After some research on his return to California, Balch also launched Kids Against Hunger (KAH) Pleasanton, a satellite of the national organization, in the same office as Extollo. “The program is very simple—you get groups of volunteers together to package the food. About 25 cents covers the cost of all ingredients and shipping.  A small group of people can package 5,000 to 10,000 meals in a matter of hours.”

The local community has responded enthusiastically to the mission, as evidenced by the packing event that accompanied July’s First Wednesday in downtown Pleasanton. As he did with Extollo, Balch enlisted another veteran associate, Sherri Leal, as program manager for the local KAH operation.

“The best thing you can do for any business is to find and hire people smarter than you,” he notes with customary modesty.

Balch sees himself as naturally wired to embrace challenges. Academics were not his strong suit. “I probably wouldn’t have made it if they didn’t have shop class in my high school,” he admits. His father, Sherman L. Balch, was a contractor building custom homes in the East Bay when the younger Balch, who had grown up in Fresno, decided to join him out in the field as a carpenter. He went on to earn his own contractor license and when his older brother returned from Viet Nam, the three formed Balch Enterprises to focus on commercial building.

Their timing coincided with the 1970s Silicon Valley boom, and they enjoyed a lot of repeat business, from San Jose to Brentwood. The design/build specialty emerged as Balch found more efficient ways to put up buildings.

“When you get a set of plans and specs from the architect, there are no instructions on how to put it all  together. Sometimes the pieces don’t fit, and you have to make adjustments. What really surprised me is that few people in this industry stood back and asked, ‘what if we do this differently?’ They could have the same end product while saving substantial money.”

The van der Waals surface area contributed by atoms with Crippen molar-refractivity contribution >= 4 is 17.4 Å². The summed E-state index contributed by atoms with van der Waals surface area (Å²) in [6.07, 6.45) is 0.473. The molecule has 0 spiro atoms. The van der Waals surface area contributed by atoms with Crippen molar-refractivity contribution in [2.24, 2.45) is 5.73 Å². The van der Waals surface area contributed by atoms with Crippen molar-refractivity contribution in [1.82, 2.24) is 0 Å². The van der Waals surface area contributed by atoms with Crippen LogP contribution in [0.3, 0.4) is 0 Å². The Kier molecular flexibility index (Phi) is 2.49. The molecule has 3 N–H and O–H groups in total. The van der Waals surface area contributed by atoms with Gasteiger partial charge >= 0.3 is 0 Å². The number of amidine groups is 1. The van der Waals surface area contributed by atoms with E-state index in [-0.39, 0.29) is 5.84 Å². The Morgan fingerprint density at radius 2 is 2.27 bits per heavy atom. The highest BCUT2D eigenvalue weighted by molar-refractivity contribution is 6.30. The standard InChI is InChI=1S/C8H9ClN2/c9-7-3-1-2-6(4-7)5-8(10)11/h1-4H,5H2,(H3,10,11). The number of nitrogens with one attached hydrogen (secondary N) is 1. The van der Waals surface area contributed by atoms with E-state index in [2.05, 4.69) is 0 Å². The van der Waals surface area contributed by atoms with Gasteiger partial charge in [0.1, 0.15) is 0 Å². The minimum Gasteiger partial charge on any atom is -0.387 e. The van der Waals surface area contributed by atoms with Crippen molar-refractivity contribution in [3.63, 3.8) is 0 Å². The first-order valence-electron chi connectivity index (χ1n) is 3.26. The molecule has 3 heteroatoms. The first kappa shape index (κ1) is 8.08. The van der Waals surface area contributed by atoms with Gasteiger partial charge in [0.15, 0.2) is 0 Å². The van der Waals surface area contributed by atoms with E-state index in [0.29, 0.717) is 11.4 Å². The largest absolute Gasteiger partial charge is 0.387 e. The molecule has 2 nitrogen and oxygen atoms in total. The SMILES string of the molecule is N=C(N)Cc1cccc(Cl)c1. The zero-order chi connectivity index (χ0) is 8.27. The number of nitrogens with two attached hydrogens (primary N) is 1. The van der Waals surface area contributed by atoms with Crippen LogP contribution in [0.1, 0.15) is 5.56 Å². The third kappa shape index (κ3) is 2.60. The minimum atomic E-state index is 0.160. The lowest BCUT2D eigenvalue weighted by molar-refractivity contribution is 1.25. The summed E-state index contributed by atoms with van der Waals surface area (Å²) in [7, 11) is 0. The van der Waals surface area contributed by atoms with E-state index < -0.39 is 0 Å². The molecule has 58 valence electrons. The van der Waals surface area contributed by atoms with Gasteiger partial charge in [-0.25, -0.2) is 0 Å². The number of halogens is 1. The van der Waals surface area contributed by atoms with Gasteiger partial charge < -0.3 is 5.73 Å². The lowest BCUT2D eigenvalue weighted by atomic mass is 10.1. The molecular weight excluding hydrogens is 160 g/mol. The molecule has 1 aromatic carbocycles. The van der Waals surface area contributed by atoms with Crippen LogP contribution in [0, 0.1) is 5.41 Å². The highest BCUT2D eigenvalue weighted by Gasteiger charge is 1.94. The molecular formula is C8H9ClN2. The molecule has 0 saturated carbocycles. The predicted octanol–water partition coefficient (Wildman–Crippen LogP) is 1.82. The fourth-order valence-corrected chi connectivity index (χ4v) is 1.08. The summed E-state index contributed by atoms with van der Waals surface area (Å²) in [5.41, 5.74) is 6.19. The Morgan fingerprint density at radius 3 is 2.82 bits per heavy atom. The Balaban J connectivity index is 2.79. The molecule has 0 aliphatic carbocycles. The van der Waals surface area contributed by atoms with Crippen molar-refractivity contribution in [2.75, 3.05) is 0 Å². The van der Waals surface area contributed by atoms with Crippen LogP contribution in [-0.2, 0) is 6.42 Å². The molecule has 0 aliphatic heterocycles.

Following his own instincts, Balch made his mark in tilt-up technology. One of his contributions was a way to create round corners, giving the normally ho-hum structures a more attractive look. He won awards and recognition for this and other innovations, and the firm was thriving.

In his spare time he avidly pursued another passion, off-road racing. For almost 20 years he was quite successful at it, earning the sponsorship of Nissan and B.F. Goodrich. The hobby came to a abrupt end, however, when in 1990, out scouting a course, he was involved in a helicopter crash and wound up on life support for four days. He suffered a broken back, and in surgery his lungs collapsed. “It was pretty hard on my wife, but I slept through most of it,” is the way he recalls this brush with mortality. “By the grace of God I wasn’t paralyzed.”

He then redirected his talents into “doing good for others.” Balch Enterprises took on the remodel and expansion of Cornerstone Fellowship Church in 2003, and he and his wife started Celebration Christian preschool in Brentwood, now a self-sustaining operation that “meets a real need for young families by providing a positive environment for kids.”

In Extollo and KAH Pleasanton he is taking the next logical step on his journey, excited about what these organizations can accomplish.

“Haiti had many problems even before the earthquake. If money could have fixed them, they would have been resolved a long time ago,” he remarks. Once again, Balch’s ability to put things together differently has led to a novel solution, one that is about to bear very gratifying fruit.